- As more and more businesses use cloud-based software like Microsoft’s Microsoft 365, data breaches are becoming more common.
- Protecting data stored in cloud systems is the responsibility of the user.
- You can’t predict cyberattacks, but there are ways to protect your business.
With its ability to optimize productivity and collaboration, Microsoft 365 has become one of the most widely used cloud-based software solutions. While it has helped to streamline operations for many businesses, cyberattacks have also increased alongside it.
The number of Microsoft 365 security breaches has grown steadily over the last few years as hackers continue to develop new ways to break in. The movement of data to cloud storage shows no signs of slowing down, making cloud security more important than ever.
Why Are Hackers Targeting Microsoft 365?
Microsoft 365’s features have become more comprehensive over the years, and many businesses have opted to use it to simplify their communication and service processes. Hackers are taking advantage as it grows and businesses begin to store their data in one central location.
With so much data being stored in Microsoft 365, security measures are often put to the test. When it comes to cloud-based software, it’s generally up to users to take care of administering their own network security. This means that even though Microsoft protects its own infrastructure, users are responsible for protecting the data they store in it.
Network administrators tend to focus on the company’s internal systems and software. They don’t always devote as much time to maintaining and supporting all of the third-party applications that are part of their networks. Because of this, it’s much easier for there to be security gaps and, in turn, for hackers to exploit those gaps.
How Can You Protect Your Microsoft 365 System From Hackers?
Unfortunately, hackers can at any time intrude on your system. You can, however, take precautions to protect your business.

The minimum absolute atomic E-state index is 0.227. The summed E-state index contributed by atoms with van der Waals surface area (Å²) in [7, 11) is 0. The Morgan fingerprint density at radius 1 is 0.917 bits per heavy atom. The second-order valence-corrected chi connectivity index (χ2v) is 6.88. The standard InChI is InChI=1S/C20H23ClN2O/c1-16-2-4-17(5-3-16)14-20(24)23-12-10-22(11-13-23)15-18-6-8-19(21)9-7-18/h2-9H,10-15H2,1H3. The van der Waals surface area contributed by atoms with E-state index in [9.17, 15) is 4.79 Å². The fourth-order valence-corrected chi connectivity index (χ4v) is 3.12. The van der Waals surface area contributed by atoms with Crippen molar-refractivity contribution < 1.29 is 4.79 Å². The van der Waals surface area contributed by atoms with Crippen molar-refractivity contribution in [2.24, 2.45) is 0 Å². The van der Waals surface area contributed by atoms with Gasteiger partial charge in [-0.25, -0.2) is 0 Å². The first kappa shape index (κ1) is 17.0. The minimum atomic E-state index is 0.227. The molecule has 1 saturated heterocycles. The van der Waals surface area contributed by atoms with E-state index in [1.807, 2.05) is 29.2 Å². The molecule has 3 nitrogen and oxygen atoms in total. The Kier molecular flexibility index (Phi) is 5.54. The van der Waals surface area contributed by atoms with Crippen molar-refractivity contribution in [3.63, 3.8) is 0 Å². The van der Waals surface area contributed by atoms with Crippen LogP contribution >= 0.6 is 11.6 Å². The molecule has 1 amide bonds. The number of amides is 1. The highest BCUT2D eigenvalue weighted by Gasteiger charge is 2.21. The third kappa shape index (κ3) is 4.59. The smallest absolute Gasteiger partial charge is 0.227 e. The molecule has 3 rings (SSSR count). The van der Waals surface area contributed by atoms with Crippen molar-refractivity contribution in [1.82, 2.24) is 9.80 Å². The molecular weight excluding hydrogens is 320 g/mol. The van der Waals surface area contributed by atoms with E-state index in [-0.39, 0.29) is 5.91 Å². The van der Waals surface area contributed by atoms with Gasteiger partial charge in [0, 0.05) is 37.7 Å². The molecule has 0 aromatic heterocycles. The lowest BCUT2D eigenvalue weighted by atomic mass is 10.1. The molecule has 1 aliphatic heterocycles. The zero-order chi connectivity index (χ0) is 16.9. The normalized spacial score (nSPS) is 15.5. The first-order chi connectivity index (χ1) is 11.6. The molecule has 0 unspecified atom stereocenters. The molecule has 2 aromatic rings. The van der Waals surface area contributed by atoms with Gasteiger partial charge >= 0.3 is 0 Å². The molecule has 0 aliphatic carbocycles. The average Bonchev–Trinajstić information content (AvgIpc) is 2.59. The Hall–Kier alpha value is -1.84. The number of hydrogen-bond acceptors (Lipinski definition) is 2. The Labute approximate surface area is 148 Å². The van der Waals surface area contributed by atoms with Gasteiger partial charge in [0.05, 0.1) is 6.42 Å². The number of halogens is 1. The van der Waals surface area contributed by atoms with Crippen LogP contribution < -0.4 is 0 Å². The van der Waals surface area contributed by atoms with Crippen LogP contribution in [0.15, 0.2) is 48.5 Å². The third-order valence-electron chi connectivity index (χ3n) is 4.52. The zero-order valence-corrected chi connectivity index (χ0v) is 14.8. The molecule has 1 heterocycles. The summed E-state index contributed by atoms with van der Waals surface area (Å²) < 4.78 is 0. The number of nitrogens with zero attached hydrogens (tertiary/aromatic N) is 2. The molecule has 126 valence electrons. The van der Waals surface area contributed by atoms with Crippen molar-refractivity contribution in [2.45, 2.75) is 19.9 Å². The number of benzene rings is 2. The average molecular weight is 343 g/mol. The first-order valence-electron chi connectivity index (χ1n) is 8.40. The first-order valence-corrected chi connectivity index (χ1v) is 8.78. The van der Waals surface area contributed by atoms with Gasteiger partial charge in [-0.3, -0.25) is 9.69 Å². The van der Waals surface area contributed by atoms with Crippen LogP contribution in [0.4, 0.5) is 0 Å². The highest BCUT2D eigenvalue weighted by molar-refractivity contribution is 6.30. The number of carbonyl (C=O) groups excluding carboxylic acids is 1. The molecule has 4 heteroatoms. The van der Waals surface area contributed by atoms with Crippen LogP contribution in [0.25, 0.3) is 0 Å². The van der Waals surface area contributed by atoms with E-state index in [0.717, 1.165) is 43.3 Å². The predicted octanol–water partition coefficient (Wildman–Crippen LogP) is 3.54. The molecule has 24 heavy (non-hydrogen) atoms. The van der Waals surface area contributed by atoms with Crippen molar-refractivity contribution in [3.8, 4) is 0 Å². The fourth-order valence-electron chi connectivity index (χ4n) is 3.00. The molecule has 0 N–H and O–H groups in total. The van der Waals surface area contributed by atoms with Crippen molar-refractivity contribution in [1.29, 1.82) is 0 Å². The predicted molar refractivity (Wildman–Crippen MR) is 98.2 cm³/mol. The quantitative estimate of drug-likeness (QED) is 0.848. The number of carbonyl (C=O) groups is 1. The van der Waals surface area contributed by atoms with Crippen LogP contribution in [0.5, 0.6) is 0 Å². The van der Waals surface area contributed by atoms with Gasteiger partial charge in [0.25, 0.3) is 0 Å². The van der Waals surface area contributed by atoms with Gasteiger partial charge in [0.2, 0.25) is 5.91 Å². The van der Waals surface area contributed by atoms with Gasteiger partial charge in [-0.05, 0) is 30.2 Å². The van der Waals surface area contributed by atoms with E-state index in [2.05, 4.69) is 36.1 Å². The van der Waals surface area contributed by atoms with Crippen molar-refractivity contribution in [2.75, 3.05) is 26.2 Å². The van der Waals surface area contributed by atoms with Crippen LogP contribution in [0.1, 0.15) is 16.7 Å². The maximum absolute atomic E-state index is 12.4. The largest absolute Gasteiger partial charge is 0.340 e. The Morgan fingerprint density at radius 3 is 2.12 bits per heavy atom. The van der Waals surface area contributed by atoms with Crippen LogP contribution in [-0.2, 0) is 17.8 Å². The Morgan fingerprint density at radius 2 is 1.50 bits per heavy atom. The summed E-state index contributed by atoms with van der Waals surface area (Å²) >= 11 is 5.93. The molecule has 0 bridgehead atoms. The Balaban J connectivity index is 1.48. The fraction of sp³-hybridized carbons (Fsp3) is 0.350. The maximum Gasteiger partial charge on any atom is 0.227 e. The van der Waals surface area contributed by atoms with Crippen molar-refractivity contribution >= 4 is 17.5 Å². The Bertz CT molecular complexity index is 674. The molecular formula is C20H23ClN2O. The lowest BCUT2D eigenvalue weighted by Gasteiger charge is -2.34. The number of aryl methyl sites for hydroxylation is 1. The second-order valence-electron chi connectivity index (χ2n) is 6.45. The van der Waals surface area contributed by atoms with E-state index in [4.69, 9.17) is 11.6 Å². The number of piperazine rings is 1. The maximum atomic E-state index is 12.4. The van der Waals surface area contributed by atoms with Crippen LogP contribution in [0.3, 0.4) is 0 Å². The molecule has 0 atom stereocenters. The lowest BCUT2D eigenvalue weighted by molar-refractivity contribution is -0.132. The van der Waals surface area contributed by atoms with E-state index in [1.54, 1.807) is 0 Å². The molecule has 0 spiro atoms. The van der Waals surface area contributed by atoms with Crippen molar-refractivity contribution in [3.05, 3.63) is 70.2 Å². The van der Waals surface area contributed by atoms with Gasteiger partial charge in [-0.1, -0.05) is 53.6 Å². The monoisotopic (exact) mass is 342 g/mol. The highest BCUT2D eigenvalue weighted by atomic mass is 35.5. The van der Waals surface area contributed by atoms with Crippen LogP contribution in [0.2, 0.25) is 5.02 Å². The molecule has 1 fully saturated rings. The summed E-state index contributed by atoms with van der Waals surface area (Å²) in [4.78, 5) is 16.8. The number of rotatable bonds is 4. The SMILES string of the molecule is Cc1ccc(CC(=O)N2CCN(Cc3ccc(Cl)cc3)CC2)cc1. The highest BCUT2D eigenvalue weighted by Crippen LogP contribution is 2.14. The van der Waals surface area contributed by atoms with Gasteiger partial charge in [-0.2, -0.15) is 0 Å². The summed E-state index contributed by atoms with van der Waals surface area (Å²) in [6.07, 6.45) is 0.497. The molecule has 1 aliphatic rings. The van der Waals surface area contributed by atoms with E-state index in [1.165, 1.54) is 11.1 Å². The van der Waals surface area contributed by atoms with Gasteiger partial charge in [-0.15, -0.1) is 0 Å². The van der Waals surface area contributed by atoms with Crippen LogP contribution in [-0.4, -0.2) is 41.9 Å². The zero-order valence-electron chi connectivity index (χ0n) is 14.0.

Protect your password
A simple and reliable method to protect your account information is to set up multi-factor authentication. Don’t share your passwords with anyone and don’t use the same password on different accounts.
Have a backup and recovery plan
We recommend backing up your Microsoft files regularly and ideally several times a day. Protect your network by using a third-party recovery solution such as Barracuda Cloud-to-Cloud. Make sure that your data can be recovered and backed up easily and quickly so that your business is better able to recover from an attack.
Keep an eye out for phishing emails
An email about your account’s security could be a phishing scam. Virus-infected websites are often linked in these emails. Never click on them.
Don’t reply to email requests for passwords
Microsoft doesn’t ask for passwords over email. On that note, you should never respond to an email that asks for your personal details, regardless of the sender’s identity.
Make sure your apps are safe and reliable
You should only download apps from the app store on any device you use. Be sure to update your apps and operating system when necessary, as security patches are often included in updates.
What To Do If Your Microsoft 365 Account Has Been Hacked
We often receive requests from Microsoft 365 clients for help resolving their compromised accounts. What usually happens is that a member of their team gets tricked by a phishing scam, allowing the hacker to access their account information.
Some noticeable signs that your account has been hacked are: emails in your outbox not sent by you, a change in mail forwarding rules, and multiple failed login attempts.
When you notice you’ve been hacked, you should take action right away to prevent the hacker from further accessing your account and to ensure that they’re completely locked out of your system.
If you discover that your Microsoft 365 account has been hacked, here are 3 things you should do as soon as possible:
Make a new password immediately
Be sure to choose a complex password and don’t use any variation of your last five passwords. Your new one should include a mix of capital and lowercase letters, a number, and a special character or two. Once you’ve done that, update all the passwords for your apps as well.
Check your outbox for any suspicious sent messages
Take a look at your outbox and ask your contacts if they received any emails while your account was compromised. Let them know that your account was hacked and ask them to not click on any links in those emails.
Check your email signature and auto-replies
In many cases, hackers will embed virus-infected links into your signature or auto-replies. It might seem like a small detail, but it’s important to make sure that these links haven’t been changed. It’s also a good idea to go through your contacts and check for any unusual links in their profiles.